Saturday, 5 November 2011
52. Bosko in Person (1933)
Release date: February 11, 1933.
Series: Looney Tunes.
Directed by: Hugh Harman and Friz Freleng.
Producers: Hugh Harman, Rudolf Ising and Leon Schlesinger.
Starring: Johnny Murray (Bosko).
Animation: Rollin Hamilton and Bob McKimson.
Musical Score: Frank Marsales.
Honey then slowly enters the stage by dancing with her feet and clicking her fingers. They both start to greet one another by singing. They do a very complicating dance routine, in which they use their feet and hands to do it. It is a very entertaining dance routine, and I like how something different finally came up. I would imagine that scene would've been complicating to animate, I bet.
The glove is animate, and his glove lands on Bosko's knee. Bosko starts another piece of entertainment by telling his glove, "Well, what can you do?" and asks his audience to do a sketch or any piece of entertainment for the audience. The glove is rather reluctant to do anything at first, until the glove finally gives in and blushes as Bosko suggests to recite the nursery rhyme Mary Had a Little Lamb. The glove talks in a squeaky, violin voice which is a suitable choice for a glove. The glove finishes reciting the poem and jumps back onto Bosko's glove as he plays more tunes on the piano.
The audience respond to the impression and applaud for the brilliant performance by Bosko (even Honey applauded). The animation here of the celebrity impressions are just incredible movement and caricature. I would imagine that Bob McKimson would've definitely had some involvement in the Maurice Chevalier and Jimmy Durante impressions, as it's very gracious animation.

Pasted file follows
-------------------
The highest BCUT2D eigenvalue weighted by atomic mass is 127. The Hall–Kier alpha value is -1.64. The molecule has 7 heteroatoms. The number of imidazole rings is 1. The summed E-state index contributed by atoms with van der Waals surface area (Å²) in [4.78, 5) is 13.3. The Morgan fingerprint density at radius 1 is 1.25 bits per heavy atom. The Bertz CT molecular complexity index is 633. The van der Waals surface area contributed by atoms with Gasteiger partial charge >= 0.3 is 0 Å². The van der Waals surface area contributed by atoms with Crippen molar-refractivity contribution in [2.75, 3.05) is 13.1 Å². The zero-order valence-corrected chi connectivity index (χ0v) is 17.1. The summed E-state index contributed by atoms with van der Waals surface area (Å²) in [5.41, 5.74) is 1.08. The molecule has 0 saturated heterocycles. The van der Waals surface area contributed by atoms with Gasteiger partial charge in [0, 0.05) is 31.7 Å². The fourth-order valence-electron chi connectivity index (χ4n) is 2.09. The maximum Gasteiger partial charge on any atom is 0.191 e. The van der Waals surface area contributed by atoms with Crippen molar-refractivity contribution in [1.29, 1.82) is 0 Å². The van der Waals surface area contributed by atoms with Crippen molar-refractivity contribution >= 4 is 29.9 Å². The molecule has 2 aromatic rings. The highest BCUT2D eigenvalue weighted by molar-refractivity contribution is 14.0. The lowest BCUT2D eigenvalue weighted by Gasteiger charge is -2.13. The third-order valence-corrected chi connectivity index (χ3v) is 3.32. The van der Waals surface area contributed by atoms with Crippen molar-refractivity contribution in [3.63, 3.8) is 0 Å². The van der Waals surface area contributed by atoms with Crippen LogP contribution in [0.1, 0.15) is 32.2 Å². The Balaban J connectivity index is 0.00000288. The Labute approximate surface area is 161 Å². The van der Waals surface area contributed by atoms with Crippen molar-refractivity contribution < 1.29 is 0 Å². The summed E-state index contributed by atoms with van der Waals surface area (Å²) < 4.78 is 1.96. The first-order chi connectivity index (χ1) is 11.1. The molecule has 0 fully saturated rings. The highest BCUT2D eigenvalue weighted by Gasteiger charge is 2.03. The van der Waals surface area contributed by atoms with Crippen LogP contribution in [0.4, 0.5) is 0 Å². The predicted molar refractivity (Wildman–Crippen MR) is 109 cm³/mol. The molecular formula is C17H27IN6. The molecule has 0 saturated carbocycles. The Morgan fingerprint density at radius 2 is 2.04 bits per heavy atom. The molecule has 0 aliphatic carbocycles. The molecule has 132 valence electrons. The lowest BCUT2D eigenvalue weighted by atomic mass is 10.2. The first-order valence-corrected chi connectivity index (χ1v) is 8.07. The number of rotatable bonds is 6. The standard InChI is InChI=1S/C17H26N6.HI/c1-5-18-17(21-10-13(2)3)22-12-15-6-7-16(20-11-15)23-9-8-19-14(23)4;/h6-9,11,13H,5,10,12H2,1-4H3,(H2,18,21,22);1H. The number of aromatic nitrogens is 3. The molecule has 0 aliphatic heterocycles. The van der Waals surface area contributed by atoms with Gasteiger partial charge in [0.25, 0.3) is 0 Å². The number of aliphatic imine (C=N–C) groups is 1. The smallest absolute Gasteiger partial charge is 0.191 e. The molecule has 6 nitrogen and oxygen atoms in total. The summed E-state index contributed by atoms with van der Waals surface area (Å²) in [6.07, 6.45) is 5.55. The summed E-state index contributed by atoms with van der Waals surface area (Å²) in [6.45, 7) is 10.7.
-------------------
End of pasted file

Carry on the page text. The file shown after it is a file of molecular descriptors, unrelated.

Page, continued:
Wow! What a wonderful cartoon that was, it had so much appeal in the animation. The animation was just marvellous to look at, all the animators on that cartoon were top-notch on that short. There are exciting dance routines going on and a very entertaining vaudeville show it certainly was. I think that this is one of the greatest Bosko shorts, and this was the best cartoon of 1933 for the Looney Tunes/Merrie Melodies series.
You know what? I think that the reason why the cartoon was so great was that it was all thanks to Friz Freleng, who directed the dance routines and the vaudeville business. See, it was great for Harman-Ising to hire Friz Freleng as a director because they couldn't turn in much great stuff - only mediocre. Bob McKimson contributed to great animation (as well as other animators), and Frank Marsales' score was a delight. Freleng probably went over-budget there with a great cartoon, and it shows of how much of a "perfectionist" he was here. Unfortunately, his directing years from 1934-1938 were downhill, due to the budgets, but Freleng became an extraodinary director by 1940, when he arrived back at Warner Bros. from MGM.